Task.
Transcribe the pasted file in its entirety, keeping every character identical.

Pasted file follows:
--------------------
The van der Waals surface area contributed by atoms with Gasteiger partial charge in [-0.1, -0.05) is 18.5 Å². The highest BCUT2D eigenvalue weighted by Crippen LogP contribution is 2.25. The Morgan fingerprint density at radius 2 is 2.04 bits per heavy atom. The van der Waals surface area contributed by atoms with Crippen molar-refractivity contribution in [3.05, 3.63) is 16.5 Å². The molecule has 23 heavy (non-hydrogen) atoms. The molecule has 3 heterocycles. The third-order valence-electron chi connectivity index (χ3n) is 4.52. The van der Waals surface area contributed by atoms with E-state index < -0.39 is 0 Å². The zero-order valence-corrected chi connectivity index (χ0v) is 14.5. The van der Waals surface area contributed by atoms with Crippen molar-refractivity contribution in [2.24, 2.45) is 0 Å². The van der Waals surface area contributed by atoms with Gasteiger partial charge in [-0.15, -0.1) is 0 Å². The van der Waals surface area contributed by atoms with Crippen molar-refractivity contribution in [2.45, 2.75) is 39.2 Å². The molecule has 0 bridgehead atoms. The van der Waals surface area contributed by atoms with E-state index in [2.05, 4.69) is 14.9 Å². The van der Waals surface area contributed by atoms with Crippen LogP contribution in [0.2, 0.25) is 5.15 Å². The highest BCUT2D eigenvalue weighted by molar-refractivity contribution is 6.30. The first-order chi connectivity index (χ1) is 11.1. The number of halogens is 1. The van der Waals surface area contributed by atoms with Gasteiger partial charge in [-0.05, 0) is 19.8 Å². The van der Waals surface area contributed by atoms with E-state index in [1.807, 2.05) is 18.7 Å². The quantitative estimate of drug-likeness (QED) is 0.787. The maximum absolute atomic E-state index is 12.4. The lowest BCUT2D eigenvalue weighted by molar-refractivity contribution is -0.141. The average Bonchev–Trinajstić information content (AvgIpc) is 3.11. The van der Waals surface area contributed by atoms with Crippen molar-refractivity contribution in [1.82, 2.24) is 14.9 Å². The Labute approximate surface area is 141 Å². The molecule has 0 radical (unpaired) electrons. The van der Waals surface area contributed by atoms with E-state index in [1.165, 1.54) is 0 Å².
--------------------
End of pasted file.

The van der Waals surface area contributed by atoms with Gasteiger partial charge in [-0.1, -0.05) is 18.5 Å². The highest BCUT2D eigenvalue weighted by Crippen LogP contribution is 2.25. The Morgan fingerprint density at radius 2 is 2.04 bits per heavy atom. The van der Waals surface area contributed by atoms with Crippen molar-refractivity contribution in [3.05, 3.63) is 16.5 Å². The molecule has 23 heavy (non-hydrogen) atoms. The molecule has 3 heterocycles. The third-order valence-electron chi connectivity index (χ3n) is 4.52. The van der Waals surface area contributed by atoms with E-state index < -0.39 is 0 Å². The zero-order valence-corrected chi connectivity index (χ0v) is 14.5. The van der Waals surface area contributed by atoms with Crippen molar-refractivity contribution in [2.24, 2.45) is 0 Å². The van der Waals surface area contributed by atoms with Gasteiger partial charge in [-0.15, -0.1) is 0 Å². The van der Waals surface area contributed by atoms with Crippen molar-refractivity contribution in [2.45, 2.75) is 39.2 Å². The molecule has 0 bridgehead atoms. The van der Waals surface area contributed by atoms with E-state index in [2.05, 4.69) is 14.9 Å². The van der Waals surface area contributed by atoms with Crippen LogP contribution in [0.2, 0.25) is 5.15 Å². The highest BCUT2D eigenvalue weighted by molar-refractivity contribution is 6.30. The first-order chi connectivity index (χ1) is 11.1. The number of halogens is 1. The van der Waals surface area contributed by atoms with Gasteiger partial charge in [-0.05, 0) is 19.8 Å². The van der Waals surface area contributed by atoms with E-state index in [1.807, 2.05) is 18.7 Å². The quantitative estimate of drug-likeness (QED) is 0.787. The maximum absolute atomic E-state index is 12.4. The lowest BCUT2D eigenvalue weighted by molar-refractivity contribution is -0.141. The average Bonchev–Trinajstić information content (AvgIpc) is 3.11. The van der Waals surface area contributed by atoms with Crippen molar-refractivity contribution in [1.82, 2.24) is 14.9 Å². The Labute approximate surface area is 141 Å². The molecule has 0 radical (unpaired) electrons. The van der Waals surface area contributed by atoms with E-state index in [1.165, 1.54) is 0 Å².